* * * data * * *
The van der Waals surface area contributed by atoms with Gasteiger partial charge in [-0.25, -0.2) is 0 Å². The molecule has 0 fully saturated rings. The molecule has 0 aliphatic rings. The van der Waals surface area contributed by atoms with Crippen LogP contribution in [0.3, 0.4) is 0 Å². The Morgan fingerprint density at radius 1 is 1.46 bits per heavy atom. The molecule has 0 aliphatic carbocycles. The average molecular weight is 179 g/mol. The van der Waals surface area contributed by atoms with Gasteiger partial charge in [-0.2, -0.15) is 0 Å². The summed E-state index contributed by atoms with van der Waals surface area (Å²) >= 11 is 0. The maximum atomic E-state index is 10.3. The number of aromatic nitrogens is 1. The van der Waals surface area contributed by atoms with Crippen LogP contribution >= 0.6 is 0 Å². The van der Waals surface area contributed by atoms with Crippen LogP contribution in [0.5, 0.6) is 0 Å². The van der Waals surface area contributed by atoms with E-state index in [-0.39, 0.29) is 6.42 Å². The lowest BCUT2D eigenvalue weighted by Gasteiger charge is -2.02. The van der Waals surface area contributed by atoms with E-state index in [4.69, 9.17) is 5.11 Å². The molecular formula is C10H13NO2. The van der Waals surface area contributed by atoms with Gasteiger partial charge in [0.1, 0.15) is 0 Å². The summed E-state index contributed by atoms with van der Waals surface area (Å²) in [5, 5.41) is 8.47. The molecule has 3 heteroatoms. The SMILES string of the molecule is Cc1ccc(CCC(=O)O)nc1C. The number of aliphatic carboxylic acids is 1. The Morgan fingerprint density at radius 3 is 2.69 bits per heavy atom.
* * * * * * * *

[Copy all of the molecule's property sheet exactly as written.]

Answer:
The van der Waals surface area contributed by atoms with Gasteiger partial charge in [-0.25, -0.2) is 0 Å². The molecule has 0 fully saturated rings. The molecule has 0 aliphatic rings. The van der Waals surface area contributed by atoms with Crippen LogP contribution in [0.3, 0.4) is 0 Å². The Morgan fingerprint density at radius 1 is 1.46 bits per heavy atom. The molecule has 0 aliphatic carbocycles. The average molecular weight is 179 g/mol. The van der Waals surface area contributed by atoms with Gasteiger partial charge in [-0.2, -0.15) is 0 Å². The summed E-state index contributed by atoms with van der Waals surface area (Å²) >= 11 is 0. The maximum atomic E-state index is 10.3. The number of aromatic nitrogens is 1. The van der Waals surface area contributed by atoms with Crippen LogP contribution >= 0.6 is 0 Å². The van der Waals surface area contributed by atoms with Crippen LogP contribution in [0.5, 0.6) is 0 Å². The van der Waals surface area contributed by atoms with E-state index in [-0.39, 0.29) is 6.42 Å². The lowest BCUT2D eigenvalue weighted by Gasteiger charge is -2.02. The van der Waals surface area contributed by atoms with E-state index in [4.69, 9.17) is 5.11 Å². The molecular formula is C10H13NO2. The van der Waals surface area contributed by atoms with Gasteiger partial charge in [0.1, 0.15) is 0 Å². The summed E-state index contributed by atoms with van der Waals surface area (Å²) in [5, 5.41) is 8.47. The molecule has 3 heteroatoms. The SMILES string of the molecule is Cc1ccc(CCC(=O)O)nc1C. The number of aliphatic carboxylic acids is 1. The Morgan fingerprint density at radius 3 is 2.69 bits per heavy atom.